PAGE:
As the result of these mixed speech forms we note the jargon of the negro of the Danish West Indies. It is a specimen of broken Danish and is sometimes called Creolese. It seems to have neither gender, number, declension, nor conjugation. Another example is found in the negro-English Dutch, which includes also words from the Spanish, Portuguese, and French.
Thus it will be seen that in the changes resulting from blending all these tongues, the speech forms of the more intelligent survive, though the process of development is slow.
Adjourned at 9.10 P.M.
PROVIDENCE, July 9, 1896. The meeting was called to order at 9.30 A.M. The reading of papers was begun at once.
23. The Satirical Element in Ennius, by Professor E. M. Pease, of Leland Stanford Jr. University.
Writers on the history of Latin literature are accustomed to speak of the Saturae of Ennius as “a collection of miscellaneous poems of a didactic nature, written in different metres," and to refer to Lucilius as the author in whom the elements of satire, in the modern sense of the word, first occur. It was the aim of this paper to question this established view, and to suggest presumptive evidence in favor of the genuine satirical spirit in Ennius.
The thoughtful study of literature, which traces step by step the influences bearing upon each author and notes the causes producing each new feature, shows that there are no great breaks in the line of development, but on the other hand that there is a regular and steady growth, as truly conformable to the law of evolution as the growth in the physical world. The supposition that satire burst out in full bloom in Lucilius was shown to be due in part to his misinterpretation of certain passages in Latin, and to have no sufficient basis.
The apparent contradiction of Horace in speaking of Lucilius as the inventor of Roman satire (Sat. I. 10. 48), and of Ennius as the rules et Graecis intacti carminis auctor (Sat. I. 10. 66) is wrongly explained by the supposition that Horace had reference to the satirical spirit in speaking of Lucilius and to the form in the case of Ennius. The same unwarranted inference that the satirical spirit did not exist in the Saturae of Ennius has been drawn from the description of satire in Diomedes (p. 485, Keil), whose whole statement may be somewhat discredited on account of his manifestly extravagant description of Horace and Persius. In the other references to satire in Latin literature there is nothing to prevent one from assuming the elements of satire in Ennius.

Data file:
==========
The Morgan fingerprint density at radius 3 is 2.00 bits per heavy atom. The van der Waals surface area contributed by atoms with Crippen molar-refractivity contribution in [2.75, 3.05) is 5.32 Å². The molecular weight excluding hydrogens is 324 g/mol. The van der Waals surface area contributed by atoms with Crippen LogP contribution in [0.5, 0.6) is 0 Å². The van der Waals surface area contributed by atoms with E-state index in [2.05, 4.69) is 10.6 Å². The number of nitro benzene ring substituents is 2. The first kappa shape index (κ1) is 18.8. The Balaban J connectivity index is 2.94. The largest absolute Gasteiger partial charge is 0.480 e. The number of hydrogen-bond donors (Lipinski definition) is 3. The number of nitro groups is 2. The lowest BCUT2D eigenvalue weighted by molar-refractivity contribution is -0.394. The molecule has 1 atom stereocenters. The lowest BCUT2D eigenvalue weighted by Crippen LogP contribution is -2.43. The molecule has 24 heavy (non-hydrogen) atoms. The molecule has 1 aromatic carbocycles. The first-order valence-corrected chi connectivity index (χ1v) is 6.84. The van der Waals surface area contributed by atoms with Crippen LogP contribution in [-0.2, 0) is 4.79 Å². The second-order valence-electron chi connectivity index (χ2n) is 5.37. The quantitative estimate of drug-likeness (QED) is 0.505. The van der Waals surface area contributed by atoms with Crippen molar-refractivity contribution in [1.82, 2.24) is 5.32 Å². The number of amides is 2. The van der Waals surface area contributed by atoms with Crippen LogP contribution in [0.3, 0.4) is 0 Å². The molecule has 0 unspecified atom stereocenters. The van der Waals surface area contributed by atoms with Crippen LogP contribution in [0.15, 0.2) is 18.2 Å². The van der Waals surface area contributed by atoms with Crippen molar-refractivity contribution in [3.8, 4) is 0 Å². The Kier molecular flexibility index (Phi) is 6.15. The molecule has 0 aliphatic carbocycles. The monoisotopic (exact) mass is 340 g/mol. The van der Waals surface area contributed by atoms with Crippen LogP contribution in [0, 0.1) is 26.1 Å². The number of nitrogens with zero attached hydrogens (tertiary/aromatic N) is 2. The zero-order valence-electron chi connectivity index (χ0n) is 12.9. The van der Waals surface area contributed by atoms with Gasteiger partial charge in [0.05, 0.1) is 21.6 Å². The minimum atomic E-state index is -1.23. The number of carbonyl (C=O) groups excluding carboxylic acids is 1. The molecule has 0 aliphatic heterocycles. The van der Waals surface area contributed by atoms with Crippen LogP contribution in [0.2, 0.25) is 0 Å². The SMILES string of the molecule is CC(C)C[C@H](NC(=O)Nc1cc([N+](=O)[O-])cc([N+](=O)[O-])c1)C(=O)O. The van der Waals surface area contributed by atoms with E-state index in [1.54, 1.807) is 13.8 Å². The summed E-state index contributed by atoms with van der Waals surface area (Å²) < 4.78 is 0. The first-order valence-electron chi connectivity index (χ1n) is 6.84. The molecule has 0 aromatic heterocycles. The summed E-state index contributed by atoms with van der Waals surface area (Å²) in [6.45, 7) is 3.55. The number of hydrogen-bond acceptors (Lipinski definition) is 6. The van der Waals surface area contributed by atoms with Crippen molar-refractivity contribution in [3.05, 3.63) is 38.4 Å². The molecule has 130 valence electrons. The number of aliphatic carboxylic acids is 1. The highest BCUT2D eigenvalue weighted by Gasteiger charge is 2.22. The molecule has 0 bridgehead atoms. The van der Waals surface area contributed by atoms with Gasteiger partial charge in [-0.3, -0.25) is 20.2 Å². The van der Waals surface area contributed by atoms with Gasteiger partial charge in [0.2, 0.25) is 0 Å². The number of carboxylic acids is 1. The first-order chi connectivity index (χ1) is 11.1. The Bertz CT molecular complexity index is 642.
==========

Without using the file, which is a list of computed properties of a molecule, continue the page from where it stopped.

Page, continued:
In attempting to show an organic relation between the Saturae of Ennius and the old dramatic Saturae we must first notice the origin and characteristics of the latter. According to Livy's condensed and somewhat confused account (7. 2), it would seem that the Romans were indebted to Etruria for certain elements of the Satura. At the celebration of the harvest-home and other rural festivals the light-hearted merry people of Latium had long been accustomed to the jovial banter of the Fescennine verses — an entertainment consisting of dialogues of coarse jokes and personal abuse in metrical form, perhaps enlivened by the exhilarating tones of the pipe or by the beating of time with the feet. In 364 B.C. the magistrates invited a band of Etrurian actors to Rome in the hope of staying the ravages of a terrible pestilence. These actors danced a sort of pantomime to the accompaniment of regularly composed music, and so pleased the people with their performance that Roman youths — the same ones no doubt whose quick wit and dramatic power had made them the leaders in the merriment of their native entertainments — began to imitate the Etruscan actors, and to combine the elements of the musical pantomime with the metrical dialogue of the Fescennine raillery, to which they applied the name Satura, “ medley,” from its composite nature.' Cf. Ital. farsa, Fr. farce, Arabic Quasside as applied to poetry, and Juvenal's term farrago for his satires. As the Satura developed under the control of the Roman youths, and the acting became more and more an art, it finally passed into the hands of professional actors, and the young Romans contented themselves with the less exacting performances of after-plays — exodia, to which the Atellanae also were reduced after the introduction of the regular drama. As the versus Fescennini were superseded by the Satura as a dramatic entertainment, but lived on in the scurrilous verses of the marriage celebration and triumphal songs; so the Satura supplanted by the fabula Atellana and the regular drama passed into that branch of poetry known as the literary satire.
It is a fair inference from Livy 7. 2. 8. that Andronicus, qui ab saturis ausus est primus argumento fabulam serere, had been in the habit of writing Saturae before he turned to the regular drama; and in all probability the Satura of Naevius mentioned by Festus 257 (M) is one of the last examples of the old dramatic Satura, rather than the beginning of the new literary Satura. The conservative spirit of Naevius, his plebeian sympathies, and his adherence to the old
It is pleasant to find Mr. Tyrrell presenting this explanation of Satura in his Latin Poetry, p. 217, thus confirming the view I had previously advanced in lectures.